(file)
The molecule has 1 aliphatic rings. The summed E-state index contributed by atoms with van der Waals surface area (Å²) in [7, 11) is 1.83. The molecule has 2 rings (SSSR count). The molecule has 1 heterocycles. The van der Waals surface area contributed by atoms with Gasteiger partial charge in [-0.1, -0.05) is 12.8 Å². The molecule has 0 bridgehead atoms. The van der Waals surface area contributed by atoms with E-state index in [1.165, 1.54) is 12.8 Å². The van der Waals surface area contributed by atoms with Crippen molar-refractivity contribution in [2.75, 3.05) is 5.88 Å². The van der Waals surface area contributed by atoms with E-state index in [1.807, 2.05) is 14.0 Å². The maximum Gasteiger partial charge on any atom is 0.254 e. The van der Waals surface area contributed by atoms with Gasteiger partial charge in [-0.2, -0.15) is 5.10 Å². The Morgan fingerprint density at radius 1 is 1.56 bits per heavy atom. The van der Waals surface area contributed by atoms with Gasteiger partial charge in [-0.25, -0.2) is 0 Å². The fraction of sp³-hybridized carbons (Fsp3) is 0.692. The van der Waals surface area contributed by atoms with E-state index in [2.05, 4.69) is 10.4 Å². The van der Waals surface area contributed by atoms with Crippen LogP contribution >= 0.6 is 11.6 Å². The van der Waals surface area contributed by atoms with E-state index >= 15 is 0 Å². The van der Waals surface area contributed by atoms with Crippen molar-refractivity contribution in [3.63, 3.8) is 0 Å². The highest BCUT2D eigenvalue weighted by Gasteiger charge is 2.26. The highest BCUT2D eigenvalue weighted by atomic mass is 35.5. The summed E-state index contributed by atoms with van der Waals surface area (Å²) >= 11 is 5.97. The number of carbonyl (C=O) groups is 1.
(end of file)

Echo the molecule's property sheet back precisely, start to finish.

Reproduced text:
The molecule has 1 aliphatic rings. The summed E-state index contributed by atoms with van der Waals surface area (Å²) in [7, 11) is 1.83. The molecule has 2 rings (SSSR count). The molecule has 1 heterocycles. The van der Waals surface area contributed by atoms with Gasteiger partial charge in [-0.1, -0.05) is 12.8 Å². The molecule has 0 bridgehead atoms. The van der Waals surface area contributed by atoms with E-state index in [1.165, 1.54) is 12.8 Å². The van der Waals surface area contributed by atoms with Crippen molar-refractivity contribution in [2.75, 3.05) is 5.88 Å². The van der Waals surface area contributed by atoms with E-state index in [1.807, 2.05) is 14.0 Å². The maximum Gasteiger partial charge on any atom is 0.254 e. The van der Waals surface area contributed by atoms with Gasteiger partial charge in [-0.2, -0.15) is 5.10 Å². The Morgan fingerprint density at radius 1 is 1.56 bits per heavy atom. The van der Waals surface area contributed by atoms with Gasteiger partial charge in [-0.25, -0.2) is 0 Å². The fraction of sp³-hybridized carbons (Fsp3) is 0.692. The van der Waals surface area contributed by atoms with E-state index in [2.05, 4.69) is 10.4 Å². The van der Waals surface area contributed by atoms with Crippen LogP contribution >= 0.6 is 11.6 Å². The van der Waals surface area contributed by atoms with E-state index >= 15 is 0 Å². The van der Waals surface area contributed by atoms with Crippen molar-refractivity contribution in [3.63, 3.8) is 0 Å². The highest BCUT2D eigenvalue weighted by Gasteiger charge is 2.26. The highest BCUT2D eigenvalue weighted by atomic mass is 35.5. The summed E-state index contributed by atoms with van der Waals surface area (Å²) >= 11 is 5.97. The number of carbonyl (C=O) groups is 1.